It is for this same reason I’m not comfortable with using the word “Holocaust” to describe what animals are experiencing on factory farms even though I understand why some activists do and I won’t deny some of the conditions are eerily similar.  The Holocaust is a very specific term for a very specific time for a very specific people and I personally feel that the word is more polarizing than helpful to use for anything else other than for what it was. Perhaps if I were Jewish I would feel differently or feel more ownership towards the word but I am not and therefore do not feel it is within my right to use it except to talk about the actual Holocaust.  If I use that word to bring attention to the oppression of animals, I risk making Jewish people the absent referent, something that is counter productive since any rights movement is about re-naming and re-claiming the absent referent.

Towards the end of the chapter, Adams touches on this as well:

“Animal activists should be wary of language that uses rape metaphorically to describe what happens to animals, without basing their analysis on a recognition of the social context of rape for women in our culture. Metaphoric borrowing that depends on violation yet fails to protest the originating violence does not acknowledge interlocking oppressions.  Our goal is to resist the violence that separates matter from spirit, to eliminate the structure that creates absent referents.”

The absent referent does not need to be a word either.  It can be a picture, a punchline, an advertisement, an expression or figure of speech. Anything that describes, defines or illustrates another’s experience of oppression through metaphor without actually acknowledging them is the absent referent.  It doesn’t just apply to animals either.  It can be a gender, a species, a race.  As Adams describes it: “What is absent refers back to one oppressed group while defining another.”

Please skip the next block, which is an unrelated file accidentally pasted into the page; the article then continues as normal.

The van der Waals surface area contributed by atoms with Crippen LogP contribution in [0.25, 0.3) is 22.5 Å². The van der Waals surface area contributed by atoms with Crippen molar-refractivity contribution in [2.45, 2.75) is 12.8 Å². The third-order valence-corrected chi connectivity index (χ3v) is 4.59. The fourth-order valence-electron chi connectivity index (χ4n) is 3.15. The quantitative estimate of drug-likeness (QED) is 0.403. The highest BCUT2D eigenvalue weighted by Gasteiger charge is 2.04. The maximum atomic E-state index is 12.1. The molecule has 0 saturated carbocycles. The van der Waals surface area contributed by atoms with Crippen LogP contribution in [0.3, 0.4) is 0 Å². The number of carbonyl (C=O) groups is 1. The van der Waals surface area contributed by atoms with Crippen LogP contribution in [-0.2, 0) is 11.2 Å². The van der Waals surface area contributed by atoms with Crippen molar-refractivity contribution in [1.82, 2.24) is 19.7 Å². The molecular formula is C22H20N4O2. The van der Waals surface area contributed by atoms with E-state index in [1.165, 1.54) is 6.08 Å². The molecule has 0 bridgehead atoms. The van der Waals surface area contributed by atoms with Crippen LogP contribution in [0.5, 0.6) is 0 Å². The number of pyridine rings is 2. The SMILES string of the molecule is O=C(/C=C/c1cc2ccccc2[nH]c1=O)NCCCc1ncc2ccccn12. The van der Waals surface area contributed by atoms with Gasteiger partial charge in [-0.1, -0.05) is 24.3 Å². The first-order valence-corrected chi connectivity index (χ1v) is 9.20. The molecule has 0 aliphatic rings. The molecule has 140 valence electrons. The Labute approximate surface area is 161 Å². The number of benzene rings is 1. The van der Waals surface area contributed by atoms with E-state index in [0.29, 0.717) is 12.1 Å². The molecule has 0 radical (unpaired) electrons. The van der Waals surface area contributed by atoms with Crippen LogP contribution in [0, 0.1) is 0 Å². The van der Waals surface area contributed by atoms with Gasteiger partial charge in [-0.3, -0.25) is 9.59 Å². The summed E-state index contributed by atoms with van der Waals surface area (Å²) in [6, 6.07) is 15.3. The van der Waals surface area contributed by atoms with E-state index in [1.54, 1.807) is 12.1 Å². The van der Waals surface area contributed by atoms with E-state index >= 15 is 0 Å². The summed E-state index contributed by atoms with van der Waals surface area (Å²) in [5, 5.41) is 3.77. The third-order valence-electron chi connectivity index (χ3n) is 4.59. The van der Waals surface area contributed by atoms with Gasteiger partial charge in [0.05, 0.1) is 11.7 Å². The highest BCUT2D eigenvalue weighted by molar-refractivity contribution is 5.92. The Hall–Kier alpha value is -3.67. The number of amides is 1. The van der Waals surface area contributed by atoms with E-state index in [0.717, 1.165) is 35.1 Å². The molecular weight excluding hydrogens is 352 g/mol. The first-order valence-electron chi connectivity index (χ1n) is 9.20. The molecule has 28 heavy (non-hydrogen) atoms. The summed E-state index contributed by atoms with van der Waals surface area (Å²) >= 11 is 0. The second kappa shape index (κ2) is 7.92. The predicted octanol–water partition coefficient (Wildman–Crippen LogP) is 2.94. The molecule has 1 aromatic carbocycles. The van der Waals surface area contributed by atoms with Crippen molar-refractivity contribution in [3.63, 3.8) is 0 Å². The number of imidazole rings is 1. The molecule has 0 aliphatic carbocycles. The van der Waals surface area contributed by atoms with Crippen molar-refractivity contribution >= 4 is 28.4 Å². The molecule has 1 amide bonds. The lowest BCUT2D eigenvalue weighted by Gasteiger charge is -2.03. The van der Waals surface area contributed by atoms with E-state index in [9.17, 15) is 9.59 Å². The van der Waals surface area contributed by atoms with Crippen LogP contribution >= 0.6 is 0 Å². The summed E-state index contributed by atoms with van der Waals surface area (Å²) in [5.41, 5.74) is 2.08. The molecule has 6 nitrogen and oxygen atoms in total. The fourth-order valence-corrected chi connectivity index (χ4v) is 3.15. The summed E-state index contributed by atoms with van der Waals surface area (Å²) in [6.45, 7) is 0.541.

When we refer to a baby male cow as “veal”, the animal is the absent referent. When we refer to what happens to animals at slaughterhouses as “processing”, their suffering and death becomes the absent referent.  When the word “meat” is used, all the animals whose flesh that “meat” is comprised of become the absent referent, hence the quotes around that word in an effort to restore it for what it once was: living and breathing animals whom, as Adams says, could not be considered meat if they were alive. Which is exactly what they are before our insatiable consumerism demands they be sent to their deaths.

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2 thoughts on “The Absent Referent

  1. Marisa says:

    When I first read Carol Adams I latched onto the absent referent as if I was a person wandering in a desert desperate for water. It made so much sense to me and I try and carry the idea through all of my thoughts and actions. It’s why even the word “food” drives me mad. What we think of as mere sustenance is the corpse of a tortured and suffering animal who did not choose to be food for anyone. Absent indeed.

    Like

    • NcSark says:

      I feel the same – ever since reading her book, it has stayed with too. It’s been so helpful to have a term and a definition to identify what I’m so often seeing and hearing when it comes to the constant cultural (mis)representation of women and “food” animals.

      Like